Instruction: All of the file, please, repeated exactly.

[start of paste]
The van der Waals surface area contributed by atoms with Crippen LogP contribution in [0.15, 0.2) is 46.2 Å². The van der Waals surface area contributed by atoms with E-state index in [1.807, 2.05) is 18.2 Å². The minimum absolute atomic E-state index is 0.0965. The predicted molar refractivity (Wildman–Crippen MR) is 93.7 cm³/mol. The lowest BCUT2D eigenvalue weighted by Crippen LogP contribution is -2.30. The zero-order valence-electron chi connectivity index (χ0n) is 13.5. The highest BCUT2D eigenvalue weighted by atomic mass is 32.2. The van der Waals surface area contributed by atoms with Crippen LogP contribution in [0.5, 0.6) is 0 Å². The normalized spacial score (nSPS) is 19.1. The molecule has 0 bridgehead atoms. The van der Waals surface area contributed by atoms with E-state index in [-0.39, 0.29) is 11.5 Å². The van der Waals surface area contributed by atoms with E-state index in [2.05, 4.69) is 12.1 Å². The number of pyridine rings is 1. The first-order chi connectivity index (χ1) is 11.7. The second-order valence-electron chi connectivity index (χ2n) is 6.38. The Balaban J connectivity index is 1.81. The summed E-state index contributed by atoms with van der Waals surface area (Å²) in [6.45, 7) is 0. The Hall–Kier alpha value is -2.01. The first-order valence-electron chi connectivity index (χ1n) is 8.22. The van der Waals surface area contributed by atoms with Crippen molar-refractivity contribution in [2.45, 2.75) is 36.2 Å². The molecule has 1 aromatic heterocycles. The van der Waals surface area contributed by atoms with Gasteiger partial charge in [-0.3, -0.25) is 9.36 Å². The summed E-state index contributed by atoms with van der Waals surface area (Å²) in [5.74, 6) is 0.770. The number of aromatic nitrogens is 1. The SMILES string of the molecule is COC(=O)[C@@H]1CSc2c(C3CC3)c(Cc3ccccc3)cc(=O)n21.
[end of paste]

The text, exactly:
The van der Waals surface area contributed by atoms with Crippen LogP contribution in [0.15, 0.2) is 46.2 Å². The van der Waals surface area contributed by atoms with E-state index in [1.807, 2.05) is 18.2 Å². The minimum absolute atomic E-state index is 0.0965. The predicted molar refractivity (Wildman–Crippen MR) is 93.7 cm³/mol. The lowest BCUT2D eigenvalue weighted by Crippen LogP contribution is -2.30. The zero-order valence-electron chi connectivity index (χ0n) is 13.5. The highest BCUT2D eigenvalue weighted by atomic mass is 32.2. The van der Waals surface area contributed by atoms with Crippen LogP contribution in [0.5, 0.6) is 0 Å². The normalized spacial score (nSPS) is 19.1. The molecule has 0 bridgehead atoms. The van der Waals surface area contributed by atoms with E-state index in [-0.39, 0.29) is 11.5 Å². The van der Waals surface area contributed by atoms with E-state index in [2.05, 4.69) is 12.1 Å². The number of pyridine rings is 1. The first-order chi connectivity index (χ1) is 11.7. The second-order valence-electron chi connectivity index (χ2n) is 6.38. The Balaban J connectivity index is 1.81. The summed E-state index contributed by atoms with van der Waals surface area (Å²) in [6.45, 7) is 0. The Hall–Kier alpha value is -2.01. The first-order valence-electron chi connectivity index (χ1n) is 8.22. The van der Waals surface area contributed by atoms with Crippen molar-refractivity contribution in [2.45, 2.75) is 36.2 Å². The molecule has 1 aromatic heterocycles. The van der Waals surface area contributed by atoms with Gasteiger partial charge in [-0.3, -0.25) is 9.36 Å². The summed E-state index contributed by atoms with van der Waals surface area (Å²) in [5.74, 6) is 0.770. The number of aromatic nitrogens is 1. The SMILES string of the molecule is COC(=O)[C@@H]1CSc2c(C3CC3)c(Cc3ccccc3)cc(=O)n21.